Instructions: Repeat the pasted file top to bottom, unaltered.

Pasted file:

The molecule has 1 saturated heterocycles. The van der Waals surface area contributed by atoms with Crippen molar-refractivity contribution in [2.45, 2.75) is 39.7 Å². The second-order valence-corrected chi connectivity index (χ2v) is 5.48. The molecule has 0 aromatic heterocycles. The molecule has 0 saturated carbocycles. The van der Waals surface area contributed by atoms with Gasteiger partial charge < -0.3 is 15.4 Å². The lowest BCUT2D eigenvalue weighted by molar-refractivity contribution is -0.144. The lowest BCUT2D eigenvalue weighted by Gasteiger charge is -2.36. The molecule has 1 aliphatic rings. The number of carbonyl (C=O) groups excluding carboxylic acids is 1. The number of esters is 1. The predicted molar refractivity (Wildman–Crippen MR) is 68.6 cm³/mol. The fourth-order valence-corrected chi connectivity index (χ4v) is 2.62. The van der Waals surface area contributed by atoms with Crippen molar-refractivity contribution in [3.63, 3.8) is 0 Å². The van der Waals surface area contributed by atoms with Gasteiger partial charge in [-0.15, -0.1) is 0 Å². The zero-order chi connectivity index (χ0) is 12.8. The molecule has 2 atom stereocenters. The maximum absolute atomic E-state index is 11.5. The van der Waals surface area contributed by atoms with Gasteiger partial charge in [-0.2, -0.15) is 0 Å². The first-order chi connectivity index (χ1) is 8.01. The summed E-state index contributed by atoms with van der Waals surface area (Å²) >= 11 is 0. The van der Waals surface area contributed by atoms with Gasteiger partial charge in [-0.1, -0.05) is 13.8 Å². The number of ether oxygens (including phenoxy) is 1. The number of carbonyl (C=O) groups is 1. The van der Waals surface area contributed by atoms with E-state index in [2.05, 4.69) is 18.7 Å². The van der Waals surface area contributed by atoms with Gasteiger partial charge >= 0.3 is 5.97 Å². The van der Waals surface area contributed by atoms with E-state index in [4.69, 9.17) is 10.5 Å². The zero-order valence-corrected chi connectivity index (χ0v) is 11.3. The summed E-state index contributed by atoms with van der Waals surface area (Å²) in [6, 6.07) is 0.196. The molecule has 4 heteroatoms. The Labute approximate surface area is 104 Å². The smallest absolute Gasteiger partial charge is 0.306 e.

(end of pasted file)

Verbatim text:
The molecule has 1 saturated heterocycles. The van der Waals surface area contributed by atoms with Crippen molar-refractivity contribution in [2.45, 2.75) is 39.7 Å². The second-order valence-corrected chi connectivity index (χ2v) is 5.48. The molecule has 0 aromatic heterocycles. The molecule has 0 saturated carbocycles. The van der Waals surface area contributed by atoms with Gasteiger partial charge < -0.3 is 15.4 Å². The lowest BCUT2D eigenvalue weighted by molar-refractivity contribution is -0.144. The lowest BCUT2D eigenvalue weighted by Gasteiger charge is -2.36. The molecule has 1 aliphatic rings. The number of carbonyl (C=O) groups excluding carboxylic acids is 1. The number of esters is 1. The predicted molar refractivity (Wildman–Crippen MR) is 68.6 cm³/mol. The fourth-order valence-corrected chi connectivity index (χ4v) is 2.62. The van der Waals surface area contributed by atoms with Crippen molar-refractivity contribution in [3.63, 3.8) is 0 Å². The van der Waals surface area contributed by atoms with Gasteiger partial charge in [-0.15, -0.1) is 0 Å². The zero-order chi connectivity index (χ0) is 12.8. The molecule has 2 atom stereocenters. The maximum absolute atomic E-state index is 11.5. The van der Waals surface area contributed by atoms with Gasteiger partial charge in [-0.2, -0.15) is 0 Å². The first-order chi connectivity index (χ1) is 8.01. The summed E-state index contributed by atoms with van der Waals surface area (Å²) >= 11 is 0. The van der Waals surface area contributed by atoms with Gasteiger partial charge in [-0.1, -0.05) is 13.8 Å². The number of ether oxygens (including phenoxy) is 1. The number of carbonyl (C=O) groups is 1. The van der Waals surface area contributed by atoms with E-state index in [2.05, 4.69) is 18.7 Å². The van der Waals surface area contributed by atoms with Gasteiger partial charge >= 0.3 is 5.97 Å². The van der Waals surface area contributed by atoms with E-state index in [4.69, 9.17) is 10.5 Å². The zero-order valence-corrected chi connectivity index (χ0v) is 11.3. The summed E-state index contributed by atoms with van der Waals surface area (Å²) in [6, 6.07) is 0.196. The molecule has 4 heteroatoms. The Labute approximate surface area is 104 Å². The smallest absolute Gasteiger partial charge is 0.306 e.